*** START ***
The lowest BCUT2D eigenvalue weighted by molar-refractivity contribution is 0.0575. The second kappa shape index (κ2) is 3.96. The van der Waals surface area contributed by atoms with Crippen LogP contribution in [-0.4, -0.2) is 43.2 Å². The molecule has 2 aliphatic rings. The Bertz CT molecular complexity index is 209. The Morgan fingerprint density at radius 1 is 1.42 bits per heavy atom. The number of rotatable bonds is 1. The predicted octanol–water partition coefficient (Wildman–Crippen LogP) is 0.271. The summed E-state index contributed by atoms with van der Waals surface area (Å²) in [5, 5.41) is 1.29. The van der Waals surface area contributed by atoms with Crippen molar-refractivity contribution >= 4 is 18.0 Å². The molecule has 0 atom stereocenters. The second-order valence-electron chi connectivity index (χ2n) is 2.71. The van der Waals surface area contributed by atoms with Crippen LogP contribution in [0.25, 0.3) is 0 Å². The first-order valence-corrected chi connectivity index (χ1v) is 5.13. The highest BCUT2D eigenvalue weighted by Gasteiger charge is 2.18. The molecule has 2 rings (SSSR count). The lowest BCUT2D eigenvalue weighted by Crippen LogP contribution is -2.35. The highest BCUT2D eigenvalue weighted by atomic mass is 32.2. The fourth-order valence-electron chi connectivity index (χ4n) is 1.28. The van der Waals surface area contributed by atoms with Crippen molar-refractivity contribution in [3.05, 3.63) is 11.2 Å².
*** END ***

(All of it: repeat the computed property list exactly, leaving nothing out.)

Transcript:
The lowest BCUT2D eigenvalue weighted by molar-refractivity contribution is 0.0575. The second kappa shape index (κ2) is 3.96. The van der Waals surface area contributed by atoms with Crippen LogP contribution in [-0.4, -0.2) is 43.2 Å². The molecule has 2 aliphatic rings. The Bertz CT molecular complexity index is 209. The Morgan fingerprint density at radius 1 is 1.42 bits per heavy atom. The number of rotatable bonds is 1. The predicted octanol–water partition coefficient (Wildman–Crippen LogP) is 0.271. The summed E-state index contributed by atoms with van der Waals surface area (Å²) in [5, 5.41) is 1.29. The van der Waals surface area contributed by atoms with Crippen molar-refractivity contribution >= 4 is 18.0 Å². The molecule has 0 atom stereocenters. The second-order valence-electron chi connectivity index (χ2n) is 2.71. The van der Waals surface area contributed by atoms with Crippen LogP contribution in [0.25, 0.3) is 0 Å². The first-order valence-corrected chi connectivity index (χ1v) is 5.13. The highest BCUT2D eigenvalue weighted by Gasteiger charge is 2.18. The molecule has 2 rings (SSSR count). The lowest BCUT2D eigenvalue weighted by Crippen LogP contribution is -2.35. The highest BCUT2D eigenvalue weighted by atomic mass is 32.2. The fourth-order valence-electron chi connectivity index (χ4n) is 1.28. The van der Waals surface area contributed by atoms with Crippen molar-refractivity contribution in [3.05, 3.63) is 11.2 Å².